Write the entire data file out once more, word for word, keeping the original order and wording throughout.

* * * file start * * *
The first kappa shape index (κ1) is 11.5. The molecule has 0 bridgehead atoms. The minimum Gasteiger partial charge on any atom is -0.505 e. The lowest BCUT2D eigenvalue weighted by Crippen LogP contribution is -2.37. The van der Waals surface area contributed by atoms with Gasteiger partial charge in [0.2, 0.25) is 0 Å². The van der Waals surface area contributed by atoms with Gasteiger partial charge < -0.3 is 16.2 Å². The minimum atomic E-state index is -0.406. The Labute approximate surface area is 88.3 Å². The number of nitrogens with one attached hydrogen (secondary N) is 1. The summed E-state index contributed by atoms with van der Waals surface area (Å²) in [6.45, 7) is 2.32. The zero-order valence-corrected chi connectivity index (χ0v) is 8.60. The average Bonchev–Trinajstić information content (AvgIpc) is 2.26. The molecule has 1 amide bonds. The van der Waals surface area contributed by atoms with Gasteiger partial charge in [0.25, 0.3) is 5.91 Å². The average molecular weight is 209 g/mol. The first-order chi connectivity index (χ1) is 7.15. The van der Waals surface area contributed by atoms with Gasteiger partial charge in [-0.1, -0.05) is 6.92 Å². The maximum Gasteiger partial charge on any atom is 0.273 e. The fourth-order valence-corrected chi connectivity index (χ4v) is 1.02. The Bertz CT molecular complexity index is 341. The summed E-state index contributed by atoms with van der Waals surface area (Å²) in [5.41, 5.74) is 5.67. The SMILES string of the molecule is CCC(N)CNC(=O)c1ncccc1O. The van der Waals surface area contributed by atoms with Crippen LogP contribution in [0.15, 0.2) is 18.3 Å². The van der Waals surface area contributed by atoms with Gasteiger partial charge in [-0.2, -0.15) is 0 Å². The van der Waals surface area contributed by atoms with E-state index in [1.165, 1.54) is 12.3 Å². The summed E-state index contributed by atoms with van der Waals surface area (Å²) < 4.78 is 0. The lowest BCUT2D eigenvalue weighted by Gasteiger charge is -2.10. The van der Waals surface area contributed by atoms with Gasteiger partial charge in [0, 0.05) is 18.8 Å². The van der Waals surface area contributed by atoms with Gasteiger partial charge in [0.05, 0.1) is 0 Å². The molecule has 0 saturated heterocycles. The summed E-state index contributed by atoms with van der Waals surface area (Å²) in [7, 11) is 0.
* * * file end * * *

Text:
The first kappa shape index (κ1) is 11.5. The molecule has 0 bridgehead atoms. The minimum Gasteiger partial charge on any atom is -0.505 e. The lowest BCUT2D eigenvalue weighted by Crippen LogP contribution is -2.37. The van der Waals surface area contributed by atoms with Gasteiger partial charge in [0.2, 0.25) is 0 Å². The van der Waals surface area contributed by atoms with Gasteiger partial charge < -0.3 is 16.2 Å². The minimum atomic E-state index is -0.406. The Labute approximate surface area is 88.3 Å². The number of nitrogens with one attached hydrogen (secondary N) is 1. The summed E-state index contributed by atoms with van der Waals surface area (Å²) in [6.45, 7) is 2.32. The zero-order valence-corrected chi connectivity index (χ0v) is 8.60. The average Bonchev–Trinajstić information content (AvgIpc) is 2.26. The molecule has 1 amide bonds. The van der Waals surface area contributed by atoms with Gasteiger partial charge in [0.25, 0.3) is 5.91 Å². The average molecular weight is 209 g/mol. The first-order chi connectivity index (χ1) is 7.15. The van der Waals surface area contributed by atoms with Gasteiger partial charge in [-0.1, -0.05) is 6.92 Å². The maximum Gasteiger partial charge on any atom is 0.273 e. The fourth-order valence-corrected chi connectivity index (χ4v) is 1.02. The Bertz CT molecular complexity index is 341. The summed E-state index contributed by atoms with van der Waals surface area (Å²) in [5.41, 5.74) is 5.67. The SMILES string of the molecule is CCC(N)CNC(=O)c1ncccc1O. The van der Waals surface area contributed by atoms with Crippen LogP contribution in [0.15, 0.2) is 18.3 Å². The van der Waals surface area contributed by atoms with Gasteiger partial charge in [-0.2, -0.15) is 0 Å². The van der Waals surface area contributed by atoms with E-state index in [1.165, 1.54) is 12.3 Å². The summed E-state index contributed by atoms with van der Waals surface area (Å²) < 4.78 is 0. The lowest BCUT2D eigenvalue weighted by Gasteiger charge is -2.10. The van der Waals surface area contributed by atoms with Gasteiger partial charge in [0, 0.05) is 18.8 Å². The van der Waals surface area contributed by atoms with Gasteiger partial charge in [0.05, 0.1) is 0 Å². The molecule has 0 saturated heterocycles. The summed E-state index contributed by atoms with van der Waals surface area (Å²) in [7, 11) is 0.